Most bagels everywhere stink, deli mavens say.
Squishy, flavorless and uninspired.
That’s how Portland, Oregon-based judge by day, food writer by night Michael Zusman describes the current state of bagels in this country, even here in New York City, widely regarded as the capital of Jewish deli cuisine in the United States. Zusman, who along with Nick Zukin has published The Artisan Jewish Deli at Home, represented West Coast bagels at an event at Williamsburg’s The Brooklyn Kitchen last Saturday, where he squared off against East Coast rep Noah Bernamoff, chef and owner of Mile End Deli in Brooklyn and Manhattan.
Spoiler alert: Setup up to debate the merits of their respective regions’ bagels, Zusman and Bernamoff pretty quickly agreed that with few exceptions, bagels everywhere stink.
“We were gonna fight, but we actually agree on 90 percent of this stuff,” Zusman said.
Over a spread of plains, sesames and poppies with a schmear and a choice of lox or whitefish, Bernamoff and Zusman spoke to a crowd of about 20 Jewish deli enthusiasts, musing on the state of not just bagels, but the state of Jewish delicatessen in America. Their thoughts ranged from questioning New York’s unchallenged status as the home of the cuisine (“Is New York truly the cultural birthplace of Jewish food?” Bernamoff wondered) to addressing the issue of toasting (“If it’s a fresh bagel, no. If it’s a day old, yes. If it’s two days old, throw it out,” Zusman declared). Both cooks agreed that the homey, simple techniques of Ashkenazi Jewish food hold little wonder for a modern, trend-focused dining public, and that that’s one reason the delicatessen tradition has declined over the previous century.
“Of course, it’s sexier,” Bernamoff said of the Sephardic-inspired cuisine that has lately been made popular by such chefs as Yotam Ottolenghi. “It’s not brown.”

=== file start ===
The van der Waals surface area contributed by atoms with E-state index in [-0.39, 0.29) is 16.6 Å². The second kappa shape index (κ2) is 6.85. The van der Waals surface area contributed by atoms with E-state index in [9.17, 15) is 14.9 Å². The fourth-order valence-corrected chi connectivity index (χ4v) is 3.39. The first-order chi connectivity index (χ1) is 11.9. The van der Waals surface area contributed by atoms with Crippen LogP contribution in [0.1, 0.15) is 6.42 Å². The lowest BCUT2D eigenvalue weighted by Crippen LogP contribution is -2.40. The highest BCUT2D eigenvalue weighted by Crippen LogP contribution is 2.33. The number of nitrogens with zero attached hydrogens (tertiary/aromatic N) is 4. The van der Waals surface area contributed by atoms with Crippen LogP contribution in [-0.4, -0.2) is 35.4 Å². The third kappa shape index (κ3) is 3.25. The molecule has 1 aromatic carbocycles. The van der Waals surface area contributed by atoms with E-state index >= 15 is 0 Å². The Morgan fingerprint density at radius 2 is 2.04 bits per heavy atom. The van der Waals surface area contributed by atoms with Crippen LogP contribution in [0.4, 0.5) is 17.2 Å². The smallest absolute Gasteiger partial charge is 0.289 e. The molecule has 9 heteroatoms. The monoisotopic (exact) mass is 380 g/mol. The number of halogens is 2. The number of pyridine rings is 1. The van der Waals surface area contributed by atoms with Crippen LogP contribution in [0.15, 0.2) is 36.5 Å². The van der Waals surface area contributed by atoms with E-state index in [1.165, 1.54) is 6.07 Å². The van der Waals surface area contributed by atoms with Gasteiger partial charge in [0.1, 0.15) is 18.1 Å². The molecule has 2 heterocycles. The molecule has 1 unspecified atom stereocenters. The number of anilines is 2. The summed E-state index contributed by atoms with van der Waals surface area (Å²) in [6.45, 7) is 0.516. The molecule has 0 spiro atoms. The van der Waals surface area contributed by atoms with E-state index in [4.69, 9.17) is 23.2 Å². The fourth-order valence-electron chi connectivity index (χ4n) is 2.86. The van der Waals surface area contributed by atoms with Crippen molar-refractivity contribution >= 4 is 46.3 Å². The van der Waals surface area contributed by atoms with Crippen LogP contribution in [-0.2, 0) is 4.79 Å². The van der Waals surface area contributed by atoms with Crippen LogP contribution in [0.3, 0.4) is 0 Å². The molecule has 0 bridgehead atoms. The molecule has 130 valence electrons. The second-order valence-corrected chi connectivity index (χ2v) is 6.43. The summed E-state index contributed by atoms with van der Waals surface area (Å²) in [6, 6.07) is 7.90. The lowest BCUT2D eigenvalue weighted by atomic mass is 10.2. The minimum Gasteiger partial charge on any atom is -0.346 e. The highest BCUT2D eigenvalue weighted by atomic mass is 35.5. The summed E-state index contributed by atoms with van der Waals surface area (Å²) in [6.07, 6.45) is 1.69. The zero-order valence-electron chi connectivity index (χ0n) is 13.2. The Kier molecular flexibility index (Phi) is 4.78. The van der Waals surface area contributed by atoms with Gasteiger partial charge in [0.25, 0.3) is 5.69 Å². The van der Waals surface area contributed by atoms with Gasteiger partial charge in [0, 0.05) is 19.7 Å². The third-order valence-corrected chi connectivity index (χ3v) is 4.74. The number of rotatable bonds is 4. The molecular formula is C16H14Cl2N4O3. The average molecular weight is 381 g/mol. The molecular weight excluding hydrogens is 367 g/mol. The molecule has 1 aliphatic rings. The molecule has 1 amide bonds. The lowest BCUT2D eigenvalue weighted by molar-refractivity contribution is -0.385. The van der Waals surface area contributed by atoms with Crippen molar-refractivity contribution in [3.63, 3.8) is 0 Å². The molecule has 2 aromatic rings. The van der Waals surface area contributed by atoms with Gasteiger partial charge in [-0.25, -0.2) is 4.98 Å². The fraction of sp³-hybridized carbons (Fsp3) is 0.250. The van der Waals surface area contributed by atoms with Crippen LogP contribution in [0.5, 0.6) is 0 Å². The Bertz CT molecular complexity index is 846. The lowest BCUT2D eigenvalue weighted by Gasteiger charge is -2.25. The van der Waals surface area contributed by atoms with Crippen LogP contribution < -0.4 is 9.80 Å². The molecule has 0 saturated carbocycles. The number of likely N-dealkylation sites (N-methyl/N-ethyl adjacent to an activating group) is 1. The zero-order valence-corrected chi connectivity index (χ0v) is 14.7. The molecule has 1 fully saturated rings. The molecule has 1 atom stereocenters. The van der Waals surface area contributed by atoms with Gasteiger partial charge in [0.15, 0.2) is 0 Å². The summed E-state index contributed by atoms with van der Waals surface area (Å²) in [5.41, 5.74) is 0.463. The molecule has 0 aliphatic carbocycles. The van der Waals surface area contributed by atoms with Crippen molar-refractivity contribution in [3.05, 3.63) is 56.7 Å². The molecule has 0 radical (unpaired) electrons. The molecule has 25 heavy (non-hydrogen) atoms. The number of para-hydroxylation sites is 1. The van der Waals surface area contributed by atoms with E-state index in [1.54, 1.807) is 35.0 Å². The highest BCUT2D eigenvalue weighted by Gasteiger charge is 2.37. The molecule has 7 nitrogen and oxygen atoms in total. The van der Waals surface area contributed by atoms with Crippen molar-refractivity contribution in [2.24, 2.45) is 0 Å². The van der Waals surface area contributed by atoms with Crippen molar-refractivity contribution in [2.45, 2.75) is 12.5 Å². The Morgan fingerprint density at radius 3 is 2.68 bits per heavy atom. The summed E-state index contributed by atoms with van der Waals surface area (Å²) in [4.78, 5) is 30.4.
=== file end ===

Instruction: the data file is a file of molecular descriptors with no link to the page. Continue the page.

“There’s just not a huge market for this stuff,” Zusman said of the traditional deli he cherishes. “It will continue to exist, but at a low level.”
But back to the bagels. How would these mavens define perfection?
“Crunchy on the outside, really chewy on the inside, with lots of wheat flavor,” Zusman said. “Baked so dark that it’s almost burnt.”
“Smoky, malty,” said Bernamoff, who naturally favors the Montreal-style bagels of his hometown, which are smaller than their south-of-the-border counterparts and baked in wood-fired ovens.
Both men also agreed a bagel should never be a sandwich.
“It’s not designed for that,” Bernamoff said. “Meat does not belong on bagels. At the deli I always get people asking me to serve them smoked meat on a bagel, and the answer is always no.”
Lauren Rothman was born, raised and still resides in Brooklyn, New York. Her fondest food memories are of Passovers spent at her Grandma Laura’s table, slurping the best chicken noodle soup with knaydelach and unraveling stuffed cabbage to eat just the filling, please. You can read more of her work on Serious Eats and follow her on Twitter @Lochina186.
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